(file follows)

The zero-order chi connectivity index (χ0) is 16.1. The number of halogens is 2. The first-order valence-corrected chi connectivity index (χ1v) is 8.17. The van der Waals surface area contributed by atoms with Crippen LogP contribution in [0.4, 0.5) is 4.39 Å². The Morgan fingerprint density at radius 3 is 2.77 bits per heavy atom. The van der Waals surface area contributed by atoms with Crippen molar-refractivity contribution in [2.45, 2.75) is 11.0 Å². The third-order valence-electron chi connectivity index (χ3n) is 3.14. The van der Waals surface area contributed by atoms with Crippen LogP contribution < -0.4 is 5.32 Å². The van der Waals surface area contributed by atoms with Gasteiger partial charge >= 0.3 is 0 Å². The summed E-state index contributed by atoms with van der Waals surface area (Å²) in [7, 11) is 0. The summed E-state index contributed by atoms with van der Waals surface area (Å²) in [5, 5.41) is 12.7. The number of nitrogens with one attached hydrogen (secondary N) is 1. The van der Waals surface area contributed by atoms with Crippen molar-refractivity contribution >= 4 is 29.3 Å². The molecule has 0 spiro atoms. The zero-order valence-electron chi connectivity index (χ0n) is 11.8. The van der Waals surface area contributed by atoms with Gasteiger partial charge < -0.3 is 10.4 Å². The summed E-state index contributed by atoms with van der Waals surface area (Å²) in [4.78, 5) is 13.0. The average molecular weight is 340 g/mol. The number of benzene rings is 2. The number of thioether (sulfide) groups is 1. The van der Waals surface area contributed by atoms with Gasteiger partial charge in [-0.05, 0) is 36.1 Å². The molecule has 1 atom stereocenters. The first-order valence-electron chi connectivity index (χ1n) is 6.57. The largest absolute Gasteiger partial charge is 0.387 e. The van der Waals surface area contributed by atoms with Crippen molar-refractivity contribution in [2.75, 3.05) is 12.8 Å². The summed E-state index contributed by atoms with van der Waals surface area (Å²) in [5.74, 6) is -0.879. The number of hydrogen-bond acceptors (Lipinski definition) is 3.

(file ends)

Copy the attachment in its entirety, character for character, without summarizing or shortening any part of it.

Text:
The zero-order chi connectivity index (χ0) is 16.1. The number of halogens is 2. The first-order valence-corrected chi connectivity index (χ1v) is 8.17. The van der Waals surface area contributed by atoms with Crippen LogP contribution in [0.4, 0.5) is 4.39 Å². The Morgan fingerprint density at radius 3 is 2.77 bits per heavy atom. The van der Waals surface area contributed by atoms with Crippen molar-refractivity contribution in [2.45, 2.75) is 11.0 Å². The third-order valence-electron chi connectivity index (χ3n) is 3.14. The van der Waals surface area contributed by atoms with Crippen LogP contribution < -0.4 is 5.32 Å². The van der Waals surface area contributed by atoms with Gasteiger partial charge >= 0.3 is 0 Å². The summed E-state index contributed by atoms with van der Waals surface area (Å²) in [7, 11) is 0. The summed E-state index contributed by atoms with van der Waals surface area (Å²) in [5, 5.41) is 12.7. The number of nitrogens with one attached hydrogen (secondary N) is 1. The van der Waals surface area contributed by atoms with Crippen molar-refractivity contribution >= 4 is 29.3 Å². The molecule has 0 spiro atoms. The zero-order valence-electron chi connectivity index (χ0n) is 11.8. The van der Waals surface area contributed by atoms with Gasteiger partial charge < -0.3 is 10.4 Å². The summed E-state index contributed by atoms with van der Waals surface area (Å²) in [4.78, 5) is 13.0. The average molecular weight is 340 g/mol. The number of benzene rings is 2. The number of thioether (sulfide) groups is 1. The van der Waals surface area contributed by atoms with Gasteiger partial charge in [-0.05, 0) is 36.1 Å². The molecule has 1 atom stereocenters. The first-order valence-electron chi connectivity index (χ1n) is 6.57. The largest absolute Gasteiger partial charge is 0.387 e. The van der Waals surface area contributed by atoms with Crippen molar-refractivity contribution in [2.75, 3.05) is 12.8 Å². The summed E-state index contributed by atoms with van der Waals surface area (Å²) in [5.74, 6) is -0.879. The number of hydrogen-bond acceptors (Lipinski definition) is 3.